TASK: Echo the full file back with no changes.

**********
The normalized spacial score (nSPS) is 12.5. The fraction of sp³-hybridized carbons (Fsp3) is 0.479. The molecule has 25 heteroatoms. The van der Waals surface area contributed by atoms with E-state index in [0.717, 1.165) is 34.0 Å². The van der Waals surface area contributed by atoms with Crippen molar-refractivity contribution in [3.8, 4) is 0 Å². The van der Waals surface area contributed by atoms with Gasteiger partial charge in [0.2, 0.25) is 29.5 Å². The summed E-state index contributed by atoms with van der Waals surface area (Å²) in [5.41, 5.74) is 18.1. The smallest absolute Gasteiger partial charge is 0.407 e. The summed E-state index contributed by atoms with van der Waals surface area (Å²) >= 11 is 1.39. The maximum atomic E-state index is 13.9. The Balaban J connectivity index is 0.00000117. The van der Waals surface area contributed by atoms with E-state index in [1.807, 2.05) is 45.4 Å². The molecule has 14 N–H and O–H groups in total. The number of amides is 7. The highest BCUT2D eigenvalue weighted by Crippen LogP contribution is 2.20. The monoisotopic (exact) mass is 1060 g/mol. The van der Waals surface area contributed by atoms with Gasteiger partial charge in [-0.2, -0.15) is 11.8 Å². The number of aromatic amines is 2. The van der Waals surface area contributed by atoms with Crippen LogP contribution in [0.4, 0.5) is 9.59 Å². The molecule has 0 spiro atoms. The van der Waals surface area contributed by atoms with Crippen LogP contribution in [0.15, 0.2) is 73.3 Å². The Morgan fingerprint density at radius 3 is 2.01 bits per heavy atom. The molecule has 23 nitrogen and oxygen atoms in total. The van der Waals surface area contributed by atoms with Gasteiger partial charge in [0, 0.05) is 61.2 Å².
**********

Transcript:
The normalized spacial score (nSPS) is 12.5. The fraction of sp³-hybridized carbons (Fsp3) is 0.479. The molecule has 25 heteroatoms. The van der Waals surface area contributed by atoms with E-state index in [0.717, 1.165) is 34.0 Å². The van der Waals surface area contributed by atoms with Crippen molar-refractivity contribution in [3.8, 4) is 0 Å². The van der Waals surface area contributed by atoms with Gasteiger partial charge in [0.2, 0.25) is 29.5 Å². The summed E-state index contributed by atoms with van der Waals surface area (Å²) in [5.41, 5.74) is 18.1. The smallest absolute Gasteiger partial charge is 0.407 e. The summed E-state index contributed by atoms with van der Waals surface area (Å²) >= 11 is 1.39. The maximum atomic E-state index is 13.9. The Balaban J connectivity index is 0.00000117. The van der Waals surface area contributed by atoms with E-state index in [1.807, 2.05) is 45.4 Å². The molecule has 14 N–H and O–H groups in total. The number of amides is 7. The highest BCUT2D eigenvalue weighted by Crippen LogP contribution is 2.20. The monoisotopic (exact) mass is 1060 g/mol. The van der Waals surface area contributed by atoms with Gasteiger partial charge in [-0.2, -0.15) is 11.8 Å². The number of aromatic amines is 2. The van der Waals surface area contributed by atoms with Crippen LogP contribution in [0.4, 0.5) is 9.59 Å². The molecule has 0 spiro atoms. The van der Waals surface area contributed by atoms with Crippen LogP contribution in [0.15, 0.2) is 73.3 Å². The Morgan fingerprint density at radius 3 is 2.01 bits per heavy atom. The molecule has 23 nitrogen and oxygen atoms in total. The van der Waals surface area contributed by atoms with Gasteiger partial charge in [0, 0.05) is 61.2 Å².